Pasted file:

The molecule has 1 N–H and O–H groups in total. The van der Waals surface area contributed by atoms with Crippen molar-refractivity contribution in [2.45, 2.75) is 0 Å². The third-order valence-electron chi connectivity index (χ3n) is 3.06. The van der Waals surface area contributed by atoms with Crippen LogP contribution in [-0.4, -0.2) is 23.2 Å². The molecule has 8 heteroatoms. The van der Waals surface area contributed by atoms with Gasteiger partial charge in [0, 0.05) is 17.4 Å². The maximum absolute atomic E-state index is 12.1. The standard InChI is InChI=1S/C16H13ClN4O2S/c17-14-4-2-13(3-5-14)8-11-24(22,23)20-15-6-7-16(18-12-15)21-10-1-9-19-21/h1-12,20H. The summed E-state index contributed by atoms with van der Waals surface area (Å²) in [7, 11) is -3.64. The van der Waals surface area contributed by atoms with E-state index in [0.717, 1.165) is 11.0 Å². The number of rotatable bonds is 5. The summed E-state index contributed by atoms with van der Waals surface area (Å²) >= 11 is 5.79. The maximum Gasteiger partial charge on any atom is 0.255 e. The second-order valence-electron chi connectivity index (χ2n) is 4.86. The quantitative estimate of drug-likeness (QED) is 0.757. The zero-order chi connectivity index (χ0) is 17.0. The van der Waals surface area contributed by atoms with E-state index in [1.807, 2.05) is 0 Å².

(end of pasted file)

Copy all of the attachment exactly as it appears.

The molecule has 1 N–H and O–H groups in total. The van der Waals surface area contributed by atoms with Crippen molar-refractivity contribution in [2.45, 2.75) is 0 Å². The third-order valence-electron chi connectivity index (χ3n) is 3.06. The van der Waals surface area contributed by atoms with Crippen LogP contribution in [-0.4, -0.2) is 23.2 Å². The molecule has 8 heteroatoms. The van der Waals surface area contributed by atoms with Gasteiger partial charge in [0, 0.05) is 17.4 Å². The maximum absolute atomic E-state index is 12.1. The standard InChI is InChI=1S/C16H13ClN4O2S/c17-14-4-2-13(3-5-14)8-11-24(22,23)20-15-6-7-16(18-12-15)21-10-1-9-19-21/h1-12,20H. The summed E-state index contributed by atoms with van der Waals surface area (Å²) in [7, 11) is -3.64. The van der Waals surface area contributed by atoms with E-state index in [0.717, 1.165) is 11.0 Å². The number of rotatable bonds is 5. The summed E-state index contributed by atoms with van der Waals surface area (Å²) >= 11 is 5.79. The maximum Gasteiger partial charge on any atom is 0.255 e. The second-order valence-electron chi connectivity index (χ2n) is 4.86. The quantitative estimate of drug-likeness (QED) is 0.757. The zero-order chi connectivity index (χ0) is 17.0. The van der Waals surface area contributed by atoms with E-state index in [1.807, 2.05) is 0 Å².